Brooklyn artist Christine Dehlinger said she didn’t make “fine art” for more than 20 years because the “energy wasn’t there and the time wasn’t right.”
But in 2009, she had a spontaneous spiritual awakening which, she said, changed her life.
Dehlinger said a part of that experience seemed to be a call to make art again. She was compelled to get out her paints, which were all dried up and the caps stuck on the tubes, so she purchased paints that brought her back to her love of spreading textures and colors on canvases.
That eventually led her to open OngaArt (5015 Netherwood Road) in February.
She was never too removed from making art, though. Dehlinger spent several decades working in graphic design, which evolved beyond that to marketing and business communication.
Dehlinger said OngaArt is a place where people can come just to chat or have a cup of tea together, with no pressure to buy her art.
Not long after she had moved and settled into the studio and held an open house in February, the COVID-19 pandemic changed her course, as she said people aren’t shopping and gathering much right now.
She doesn’t have regular open hours right now, but said she is happy to make an appointment.
Delinger will have a “re-open” house when it is safe to do so, and making the studio a gathering space is still her vision. She’ll also expand to include workshops.
“I had intended to host monthly workshops to introduce folks to some of the cool but simple art-making that can be done by anyone including those who say “but I’m not creative,” she said. “It was also my intention to host an event where kids could come and draw or paint on my parking lot.”
Though, Dehlinger doesn’t believe anyone has to be trained in art to be an artist.
“I have never subscribed to the concept that one must be trained in art in order to make art,” she said. “For me, making art is simply an expression of heart and soul. One can and must “train” in techniques and media, but the expression is what is important, no matter how well-versed one is in any particular medium.”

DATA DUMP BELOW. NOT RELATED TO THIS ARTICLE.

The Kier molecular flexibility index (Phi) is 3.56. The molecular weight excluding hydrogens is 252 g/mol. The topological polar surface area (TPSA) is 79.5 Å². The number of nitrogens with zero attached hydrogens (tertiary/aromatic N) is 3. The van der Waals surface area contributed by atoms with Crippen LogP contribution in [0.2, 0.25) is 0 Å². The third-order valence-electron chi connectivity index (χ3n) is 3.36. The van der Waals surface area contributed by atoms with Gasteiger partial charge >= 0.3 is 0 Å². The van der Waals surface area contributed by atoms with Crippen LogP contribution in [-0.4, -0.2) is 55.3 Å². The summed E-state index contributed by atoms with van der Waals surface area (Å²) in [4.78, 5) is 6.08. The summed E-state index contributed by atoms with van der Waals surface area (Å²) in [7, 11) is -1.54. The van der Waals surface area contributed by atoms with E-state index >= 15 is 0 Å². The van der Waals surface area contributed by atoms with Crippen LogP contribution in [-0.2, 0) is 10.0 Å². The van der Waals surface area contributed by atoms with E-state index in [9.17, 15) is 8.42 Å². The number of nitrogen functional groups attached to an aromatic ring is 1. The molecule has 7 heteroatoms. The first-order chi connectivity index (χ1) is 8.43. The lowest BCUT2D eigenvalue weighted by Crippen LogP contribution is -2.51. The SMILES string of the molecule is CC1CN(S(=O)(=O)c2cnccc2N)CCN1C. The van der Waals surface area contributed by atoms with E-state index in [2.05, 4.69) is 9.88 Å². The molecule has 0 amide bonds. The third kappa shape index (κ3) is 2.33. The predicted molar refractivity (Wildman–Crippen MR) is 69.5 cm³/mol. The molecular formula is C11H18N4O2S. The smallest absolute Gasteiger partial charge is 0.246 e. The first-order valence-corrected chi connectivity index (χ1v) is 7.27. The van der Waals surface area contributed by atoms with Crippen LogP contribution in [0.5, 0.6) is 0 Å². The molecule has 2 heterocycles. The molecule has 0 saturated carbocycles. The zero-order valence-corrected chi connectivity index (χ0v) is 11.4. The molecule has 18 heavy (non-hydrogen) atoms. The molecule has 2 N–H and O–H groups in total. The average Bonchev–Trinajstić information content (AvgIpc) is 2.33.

Dehlinger’s spiritual awakening that led to her getting back into making fine art is still an undercurrent in her work. She belongs to the Energism Art Movement. She said this group is “devoted to spreading positive metaphysical energy through [their] creations, thereby helping humanity reach higher levels of spiritual consciousness.”
Dehlinger said Energism artists believe there is an underlying positive spiritual energy that joins all things and that by helping viewers connect with this energy, Energism artists hope to help to raise the consciousness of all humanity.
She said she has been an artist since childhood, for as long as she can remember being able to hold a crayon or brush to paper.
Dehlinger works with many mediums including pastels, watercolors, alcohol inks and melted wax.
She sells shirts with well-known spiritual symbols including the Om symbol, a blooming lotus flower, Chinese endless knot, the infinity symbol and Celtic triple spiral in a variety of colors and patterns. She also sells her art as pillows, mugs, note cards and sympathy cards.
She said during the pandemic, she has been having fun with cold wax and oil paints and alcohol inks used to create tile trivets and hand-dyed cotton face masks.
“My favorite medium is whatever I’m playing with right now,” she said. “That said, if I have a vision or concept, one medium will likely express it better than another so I will choose that. Each medium has its own traits and its own way of acting. I am simply attracted to art that has an intense presence with vibrant color.